"When I had a heart attack in 1989 and required open heart surgery, he cared enough to ring up my wife to ask her to delay the operation as he had arranged for the best heart surgeon, a Singaporean living in Australia, to do the operation," he wrote.

"But by then, I had been given pre-med and was asleep prior to the operation the next day."

When Mr Lee was ill, Dr Mahathir said he asked to see him.

"He agreed, but the night before the visit, the Singapore High Commissioner received a message that he was very sick and could not see me."




What Mahathir wrote on his blog
The Straits Times, 28 Mar 2015

NO MATTER how friendly or unfriendly we are, the passing away of a man you know well saddens you.

I cannot say I was a close friend of Kuan Yew. But still, I feel sad at his demise.

Kuan Yew became well known at a young age. I was a student in Singapore when I read about his defence of labour unions.

I first met Kuan Yew when I was a member of Parliament in 1964 after Singapore joined Malaysia in 1963. We crossed swords many times during the debates. But there was no enmity, only differences in our views of what was good for the newborn nation. He included me among the ultra Malays who were responsible for the racial riots in Singapore. Actually, I never went to Singapore to stir up trouble. Somebody else whom I would not name did.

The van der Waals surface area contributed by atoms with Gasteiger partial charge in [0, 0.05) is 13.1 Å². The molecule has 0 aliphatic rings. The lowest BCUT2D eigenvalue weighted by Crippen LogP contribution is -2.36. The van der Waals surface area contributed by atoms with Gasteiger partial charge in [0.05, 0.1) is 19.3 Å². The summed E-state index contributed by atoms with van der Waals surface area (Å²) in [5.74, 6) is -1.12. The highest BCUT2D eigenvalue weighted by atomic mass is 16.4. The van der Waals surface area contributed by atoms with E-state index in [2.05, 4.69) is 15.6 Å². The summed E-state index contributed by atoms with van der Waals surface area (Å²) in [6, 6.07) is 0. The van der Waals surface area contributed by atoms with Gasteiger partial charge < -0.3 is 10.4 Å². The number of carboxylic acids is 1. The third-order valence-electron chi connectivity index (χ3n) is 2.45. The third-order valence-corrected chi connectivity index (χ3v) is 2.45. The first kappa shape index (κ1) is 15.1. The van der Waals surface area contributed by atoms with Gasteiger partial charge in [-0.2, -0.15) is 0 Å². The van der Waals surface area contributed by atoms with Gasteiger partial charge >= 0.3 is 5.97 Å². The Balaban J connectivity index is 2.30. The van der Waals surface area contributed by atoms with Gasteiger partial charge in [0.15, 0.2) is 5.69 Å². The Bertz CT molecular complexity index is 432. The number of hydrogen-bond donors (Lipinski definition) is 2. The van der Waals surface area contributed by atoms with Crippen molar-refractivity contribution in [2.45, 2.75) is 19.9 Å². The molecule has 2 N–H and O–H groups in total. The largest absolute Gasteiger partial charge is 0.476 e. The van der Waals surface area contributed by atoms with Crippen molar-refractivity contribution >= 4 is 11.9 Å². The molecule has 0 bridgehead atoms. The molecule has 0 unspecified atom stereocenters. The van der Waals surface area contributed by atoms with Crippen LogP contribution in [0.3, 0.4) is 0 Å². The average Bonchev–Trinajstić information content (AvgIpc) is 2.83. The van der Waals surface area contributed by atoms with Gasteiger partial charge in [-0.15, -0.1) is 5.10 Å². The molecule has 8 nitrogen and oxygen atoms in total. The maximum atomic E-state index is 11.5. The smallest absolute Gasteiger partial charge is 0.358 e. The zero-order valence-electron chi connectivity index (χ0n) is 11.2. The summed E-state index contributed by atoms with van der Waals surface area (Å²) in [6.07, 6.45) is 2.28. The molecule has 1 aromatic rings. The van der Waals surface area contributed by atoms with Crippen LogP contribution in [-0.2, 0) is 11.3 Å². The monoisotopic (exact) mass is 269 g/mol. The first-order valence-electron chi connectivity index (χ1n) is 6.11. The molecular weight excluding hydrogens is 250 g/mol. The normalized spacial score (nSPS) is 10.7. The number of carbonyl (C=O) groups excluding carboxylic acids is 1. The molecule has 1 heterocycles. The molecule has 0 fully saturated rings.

The Tunku attended the inaugural meeting of the PAP and was quite friendly with Kuan Yew. He believed Kuan Yew was a bastion against communism. But when the PAP contested in the Malaysian elections in 1964 with Malaysian Malaysia as its slogan, Tunku felt that the PAP's presence in Malaysia was going to be disruptive for the country.

When I became PM in 1981, I paid a courtesy call on Kuan Yew. It was a friendly call and he immediately agreed to my proposal that the Malaysia and Singapore times, which had always been the same, should be advanced by half an hour. I explained that it would be easier adjusting our time when travelling as we would fall within the time zones fixed for the whole world at one-hour intervals.

I am afraid on most other issues, we could not agree.

When I had a heart attack in 1989 and required open heart surgery, he cared enough to ring up my wife to ask her to delay the operation as he had arranged for the best heart surgeon, a Singaporean living in Australia, to do the operation. But by then, I had been given pre-med and was asleep prior to the operation the next day.

My wife thanked him but apologised. She promised to ring him up after the operation. She did the next evening.

When he was ill, I requested to see him. He agreed but the night before the visit, the Singapore High Commissioner received a message that he was very sick and could not see me.

Still, when he attended the Nihon Keizai Shimbun annual conference on the Future of Asia in Tokyo, which I never failed to attend, I went up to him at dinner to ask how he was. We sat down together to chat and the Japanese photographers took our pictures, promising not to put them in the press. I wouldn't mind even if they did. But I suppose people will make all kinds of stories about it.

Now, Kuan Yew is no more. His passage marks the end of the period when those who fought for independence led their countries and knew the value of independence.

Asean lost strong leadership after President Suharto and Lee Kuan Yew.





Malaysians yearn for a Malay version of Mr Lee
By Shannon Teoh, Malaysia Correspondent Kuala Lumpur and Asrul Hadi Abdullah SaniThe Sunday Times, 29 Mar 2015